All Things For Good, But Who's Good?
All Things For Good, But Who’s Good?
One of the most well-known passages in the New Testament is found in Romans 8:28. “And we know that God causes all things to work together for good to those who love God, to those who are called according to His purpose.”
The magical verse to use for comfort! The spiritual pill that solves all problems! Of course I’m NOT being serious, but it sure seems that this verse is used in this way many times.
I have stood alongside grieving parents whose son lies in a casket and have overheard folks saying this verse to them. Are you serious? Are we to think that this moment is good or that good can come from a teenage son who died without knowing the Lord?
This magical verse has even been used to offer comfort to a woman with little children whose husband has left her for someone else.
It seems that folks use this verse for all situations as a “happily ever after” truth. No matter how bad the circumstances, you’ll see good again because of Romans 8. There are two major thoughts here that some seem to forget.
First, this verse isn’t a one-size-fits-all passage. Paul is directing this to “those who love God” and “have been called.” That’s not everyone, although I wish it was. This doesn’t fit the guy down the street whose house burned down, who never darkens a church building, has a foul mouth, and believes not in God but in aliens. Giving this verse to such a person doesn’t help, nor is it according to the will of God. This is addressed to those walking with the Lord.
Secondly, the good of this passage is not necessarily my personal good, but God’s good. God causes things to work together for good...later, according to His purpose. It might be good that I suffer, if that brings others to Christ. God’s good is the kingdom, righteousness, hope, truth, and Heaven. That’s what God is after. If it takes dark valleys to accomplish that, so be it. But using this verse to assure that fortunes will be restored, love will be found, or jobs will be secured is not the right direction. The good is not our good that Paul is referring to but God’s good.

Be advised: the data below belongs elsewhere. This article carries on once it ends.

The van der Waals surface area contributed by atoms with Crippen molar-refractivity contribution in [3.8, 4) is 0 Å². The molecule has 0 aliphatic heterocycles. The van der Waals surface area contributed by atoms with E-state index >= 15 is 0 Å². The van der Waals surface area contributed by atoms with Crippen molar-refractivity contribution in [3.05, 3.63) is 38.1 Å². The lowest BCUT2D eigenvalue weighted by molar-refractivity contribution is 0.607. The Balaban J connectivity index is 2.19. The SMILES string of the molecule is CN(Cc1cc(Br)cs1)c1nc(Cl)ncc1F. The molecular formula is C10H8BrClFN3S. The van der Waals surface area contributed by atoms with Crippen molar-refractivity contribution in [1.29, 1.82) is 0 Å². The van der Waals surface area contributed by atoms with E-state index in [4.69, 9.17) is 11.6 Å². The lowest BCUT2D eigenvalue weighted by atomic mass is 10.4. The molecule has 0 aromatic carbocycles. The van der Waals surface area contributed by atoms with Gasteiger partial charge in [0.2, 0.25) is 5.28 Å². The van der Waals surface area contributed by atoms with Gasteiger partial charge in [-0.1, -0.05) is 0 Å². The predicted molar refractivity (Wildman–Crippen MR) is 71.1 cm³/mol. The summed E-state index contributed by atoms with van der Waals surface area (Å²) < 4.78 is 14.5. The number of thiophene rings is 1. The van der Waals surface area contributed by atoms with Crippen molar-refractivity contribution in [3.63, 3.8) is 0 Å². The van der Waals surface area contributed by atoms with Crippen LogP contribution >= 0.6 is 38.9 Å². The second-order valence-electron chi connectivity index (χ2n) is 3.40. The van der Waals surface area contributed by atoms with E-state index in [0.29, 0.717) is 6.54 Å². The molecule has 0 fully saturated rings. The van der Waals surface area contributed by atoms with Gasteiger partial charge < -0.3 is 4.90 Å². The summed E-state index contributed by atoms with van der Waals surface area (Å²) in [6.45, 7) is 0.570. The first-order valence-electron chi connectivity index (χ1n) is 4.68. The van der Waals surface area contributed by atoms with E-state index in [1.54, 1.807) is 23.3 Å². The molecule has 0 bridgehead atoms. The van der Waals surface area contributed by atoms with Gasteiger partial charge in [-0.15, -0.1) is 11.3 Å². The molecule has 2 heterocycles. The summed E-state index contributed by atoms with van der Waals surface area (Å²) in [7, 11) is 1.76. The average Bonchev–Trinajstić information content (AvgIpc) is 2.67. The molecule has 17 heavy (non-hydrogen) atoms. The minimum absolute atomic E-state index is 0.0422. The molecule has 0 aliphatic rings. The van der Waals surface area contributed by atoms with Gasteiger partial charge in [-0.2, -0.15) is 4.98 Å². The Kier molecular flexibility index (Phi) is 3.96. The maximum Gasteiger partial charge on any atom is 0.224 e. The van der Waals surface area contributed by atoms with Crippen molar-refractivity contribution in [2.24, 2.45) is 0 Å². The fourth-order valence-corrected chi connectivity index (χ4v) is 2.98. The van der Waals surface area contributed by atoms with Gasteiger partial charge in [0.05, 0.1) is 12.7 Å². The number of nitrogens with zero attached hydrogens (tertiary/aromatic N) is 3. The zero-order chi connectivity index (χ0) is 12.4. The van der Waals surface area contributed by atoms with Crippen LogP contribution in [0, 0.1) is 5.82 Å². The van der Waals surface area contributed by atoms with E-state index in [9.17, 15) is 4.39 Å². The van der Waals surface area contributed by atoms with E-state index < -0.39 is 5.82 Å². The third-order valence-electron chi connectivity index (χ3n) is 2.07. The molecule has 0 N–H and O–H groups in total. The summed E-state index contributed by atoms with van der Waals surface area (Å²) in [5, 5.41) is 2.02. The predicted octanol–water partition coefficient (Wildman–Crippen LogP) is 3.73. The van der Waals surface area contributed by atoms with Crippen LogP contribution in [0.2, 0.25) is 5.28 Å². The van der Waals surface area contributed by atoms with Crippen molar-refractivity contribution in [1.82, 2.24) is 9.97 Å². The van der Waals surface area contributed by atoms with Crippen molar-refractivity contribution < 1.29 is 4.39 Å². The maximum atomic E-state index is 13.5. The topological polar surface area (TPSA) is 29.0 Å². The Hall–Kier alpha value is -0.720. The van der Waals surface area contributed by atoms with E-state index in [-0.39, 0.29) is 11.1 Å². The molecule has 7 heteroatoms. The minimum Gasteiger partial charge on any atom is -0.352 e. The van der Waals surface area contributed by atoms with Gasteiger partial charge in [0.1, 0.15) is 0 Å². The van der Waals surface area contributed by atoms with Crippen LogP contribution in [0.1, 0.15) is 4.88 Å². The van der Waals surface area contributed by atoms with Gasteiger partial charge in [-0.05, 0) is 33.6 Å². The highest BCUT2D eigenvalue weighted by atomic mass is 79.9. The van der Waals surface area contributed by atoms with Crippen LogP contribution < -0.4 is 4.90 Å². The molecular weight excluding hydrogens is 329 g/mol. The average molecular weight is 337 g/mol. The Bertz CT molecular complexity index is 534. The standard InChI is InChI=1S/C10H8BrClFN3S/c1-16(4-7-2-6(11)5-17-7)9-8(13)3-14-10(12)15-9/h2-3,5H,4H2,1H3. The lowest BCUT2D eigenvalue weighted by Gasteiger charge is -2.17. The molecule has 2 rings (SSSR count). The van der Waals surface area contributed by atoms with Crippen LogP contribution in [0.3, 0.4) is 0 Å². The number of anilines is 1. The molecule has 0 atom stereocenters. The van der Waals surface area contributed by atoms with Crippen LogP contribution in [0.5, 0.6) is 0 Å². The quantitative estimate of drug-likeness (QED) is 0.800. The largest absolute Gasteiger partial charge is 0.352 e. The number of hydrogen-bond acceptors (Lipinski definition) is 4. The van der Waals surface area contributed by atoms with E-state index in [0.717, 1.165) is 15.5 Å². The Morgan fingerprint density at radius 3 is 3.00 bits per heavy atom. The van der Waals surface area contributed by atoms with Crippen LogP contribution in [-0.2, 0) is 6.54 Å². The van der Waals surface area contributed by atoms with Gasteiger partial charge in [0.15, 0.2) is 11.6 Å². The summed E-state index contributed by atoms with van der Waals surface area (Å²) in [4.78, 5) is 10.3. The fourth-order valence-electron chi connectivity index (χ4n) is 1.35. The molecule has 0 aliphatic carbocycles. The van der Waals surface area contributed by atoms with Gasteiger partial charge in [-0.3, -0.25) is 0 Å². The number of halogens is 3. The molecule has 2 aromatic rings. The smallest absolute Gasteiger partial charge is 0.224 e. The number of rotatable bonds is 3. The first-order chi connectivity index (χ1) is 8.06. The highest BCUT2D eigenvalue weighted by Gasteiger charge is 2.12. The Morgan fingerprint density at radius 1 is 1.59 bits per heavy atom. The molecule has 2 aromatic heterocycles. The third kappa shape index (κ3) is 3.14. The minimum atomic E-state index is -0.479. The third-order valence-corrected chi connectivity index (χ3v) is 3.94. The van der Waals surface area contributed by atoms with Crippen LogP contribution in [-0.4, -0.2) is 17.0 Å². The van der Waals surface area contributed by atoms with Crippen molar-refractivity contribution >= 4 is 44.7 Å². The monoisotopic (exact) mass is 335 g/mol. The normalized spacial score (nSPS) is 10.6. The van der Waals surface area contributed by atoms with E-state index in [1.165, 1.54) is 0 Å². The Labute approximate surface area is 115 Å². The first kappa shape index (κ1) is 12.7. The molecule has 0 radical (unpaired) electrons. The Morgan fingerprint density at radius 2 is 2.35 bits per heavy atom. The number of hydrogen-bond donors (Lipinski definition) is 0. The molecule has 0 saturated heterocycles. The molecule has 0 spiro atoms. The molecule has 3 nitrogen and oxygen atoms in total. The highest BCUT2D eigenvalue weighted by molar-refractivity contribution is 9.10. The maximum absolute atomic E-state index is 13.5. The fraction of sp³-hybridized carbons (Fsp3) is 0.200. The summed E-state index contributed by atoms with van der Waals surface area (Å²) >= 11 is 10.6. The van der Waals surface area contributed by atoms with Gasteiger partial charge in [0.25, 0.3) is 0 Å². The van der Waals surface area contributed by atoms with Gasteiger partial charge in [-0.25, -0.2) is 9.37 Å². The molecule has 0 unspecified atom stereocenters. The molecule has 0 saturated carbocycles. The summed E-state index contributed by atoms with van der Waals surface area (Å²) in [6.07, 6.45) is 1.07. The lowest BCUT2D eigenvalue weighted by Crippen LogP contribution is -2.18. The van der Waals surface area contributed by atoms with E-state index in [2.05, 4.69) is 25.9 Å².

Acts 13:22 tells us that David served God’s purpose. He was raised up to do God’s will. David’s life included giants, wars, rebellion, turmoil, and periods of peace. I imagine David wouldn’t call all those things good, nor did all those circumstances work out for David’s good. But it did work out for God’s good and for his purpose. God moves things, God moves people, to fulfill His purpose. THY will be done is absolute. That’s what Paul is addressing in Romans 8.
Within my life, things happen. God does things. As I walk with the Lord, He will use me and you as His instruments to accomplish His will. The dying Christ on the cross illustrates this. Personally, for Jesus, dying wasn’t a good thing. It came after intense suffering and pain. But for the cause of Christ, for “the good,” it had to be done. It was worth it.
The prodigal going to the pig pen was a good thing to get him to wake up and come home. The goal of God is that we walk with Him. He will do things to fulfill that purpose. It is marvelous to know that God moves things to help us complete His purpose. He is active in our lives and is doing things that we do not understand.
Later in this very Roman chapter Paul would say, “tribulation, distress, persecution, famine or nakedness or peril or sword” will not separate us for the love of God. That list isn’t a “nice” list. I wouldn’t want to choose any of those. They all involve suffering, shame, and pain. Will those all turn into “good” things? Not as some use our passage, but they can lead to the fulfilling and accomplishing of God’s will.
It is hard for us to realize that life is not about us. We are not the center of the universe. God’s way is greater than us, including our personal joy and happiness. If all we seek is to be happy, we live like the world, jumping from relationship to relationship, chasing fads, pretty on the outside, and hollow on the inside. God has a plan for each one of us. Smiles on our faces aren’t it. Getting to live selfish lives where we do anything we want, isn’t it. It’s righteousness, holiness, and following Him. If God must break us to get us there, that is good. If we have to be slapped into reality, that is good. If we lose all, but save our souls, that’s good.
This is a powerful verse, if used correctly. It is dangerous if misused. We must be able to pray, “Thy will be done…” and live accordingly.